Use form, not momentum when weight training

weights

Working weights (or weight baring exercises) is an important part of a regular exercise routine.

If you asked me 10 years ago if I would ever regularly exercise I would probably have laughed and said no. So the thought of working the weights never occurred to me.

And even when I first started working out I wasn’t into weights. Cardio machines, especially the elliptical, were my exercise of choice. I added yoga and abs and eventually spin.

Once I worked in some weights work I was only comfortable with the machines.

Now I am comfortable working free weights in classes or on my own.

For the past couple of years I have added body conditioning into my exercise regimen, which is a mixture of cardio, weights, squats, lunges, etc.

Some of the classes I take regularly are pretty hardcore and push me to work hard.

What I know about working free weights (any weights or really any exercise) is that you should feel challenged. It shouldn’t be too easy or too hard, but just right. Momentum shouldn’t be used when lifting weights.

At the gym I notice huge dudes lifting weights while grunting and looking like they are about to kill themselves. In some of my classes I notice women lifting weights heavier than they can really handle.

The lede of Bodybuilding.com article, Form vs. Weight/Momentum is right on: Currently in any gym in the world, a person can walk in and find a lifter, regardless of gender, weight training with an unrealistic weight; throwing the weights around instead of focusing on form and maximum muscle contraction.

The article also says, exercises executed with heavy weight with good form will definitely improve your musculature, but excessive weight done incorrectly can have adverse consequences.

If you use too heavy of weight or not perform the exercise correctly you can pull a muscle or seriously hurt yourself. You should never feel pain when performing any type of exercise. Sensation yes, but pain no. Sensation is not the same thing as pain.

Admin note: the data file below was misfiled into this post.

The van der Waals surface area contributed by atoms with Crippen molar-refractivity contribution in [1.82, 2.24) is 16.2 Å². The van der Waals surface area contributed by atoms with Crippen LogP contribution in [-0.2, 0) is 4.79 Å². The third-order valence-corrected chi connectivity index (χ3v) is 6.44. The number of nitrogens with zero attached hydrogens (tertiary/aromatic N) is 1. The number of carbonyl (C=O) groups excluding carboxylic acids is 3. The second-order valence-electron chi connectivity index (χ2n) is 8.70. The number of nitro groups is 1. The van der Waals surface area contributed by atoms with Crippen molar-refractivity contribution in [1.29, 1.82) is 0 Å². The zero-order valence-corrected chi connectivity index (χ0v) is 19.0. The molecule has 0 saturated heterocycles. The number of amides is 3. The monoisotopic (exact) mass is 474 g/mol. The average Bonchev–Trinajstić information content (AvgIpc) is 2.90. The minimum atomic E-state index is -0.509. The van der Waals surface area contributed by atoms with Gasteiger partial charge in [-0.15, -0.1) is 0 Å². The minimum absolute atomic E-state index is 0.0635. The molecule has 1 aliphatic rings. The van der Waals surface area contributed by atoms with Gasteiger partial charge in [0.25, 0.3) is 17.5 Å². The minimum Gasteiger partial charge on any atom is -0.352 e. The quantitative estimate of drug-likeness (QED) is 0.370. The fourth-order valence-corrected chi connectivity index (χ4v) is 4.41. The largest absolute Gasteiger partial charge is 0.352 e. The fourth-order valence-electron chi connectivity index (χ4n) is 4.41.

Not all of us can afford trainers. But taking classes can help teach you proper form. And there is tons of stuff online, OnDemand or on DVD that you can also work with.

One of my teachers says it should take effort to get to 12 of a weight exercise. If you can get to 12 easily your weight is too light. If you can’t perform 12 in the first rep, then the weight is too heavy. If a mirror is available watch yourself and make adjustments.

And as a huge advocate of yoga, there are so many poses that are weight baring where you can get your free weight workout in as well without lifting a single dumbbell.

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  • Brenda :)

    I couldn’t agree more! There were so many times that I would see people swing their whole bodies just to do a bicep curl. I have always taught my clients to use their muscles and stabilize themselves when lifting free weights (I personally do not like weight machines). Although, there are some power movements/kettlebell movements that require momentum to perform, but I always, always made sure form/technique was perfect. I also agree that there are plenty of body weight exercises that will work your muscles just fine. But one should always do a weight that is comfortable and trust me…no one cares how much you can lift in a weight room, but that you can lift properly and not make an idiot out of oneself. Even if you can’t afford a trainer…weight room staff are always available to answer a question or can give you feedback on your form.

    • Ann

      Thanks, Brenda. You’re the expert. So I appreciate your extra comments and confirming my opinion. 🙂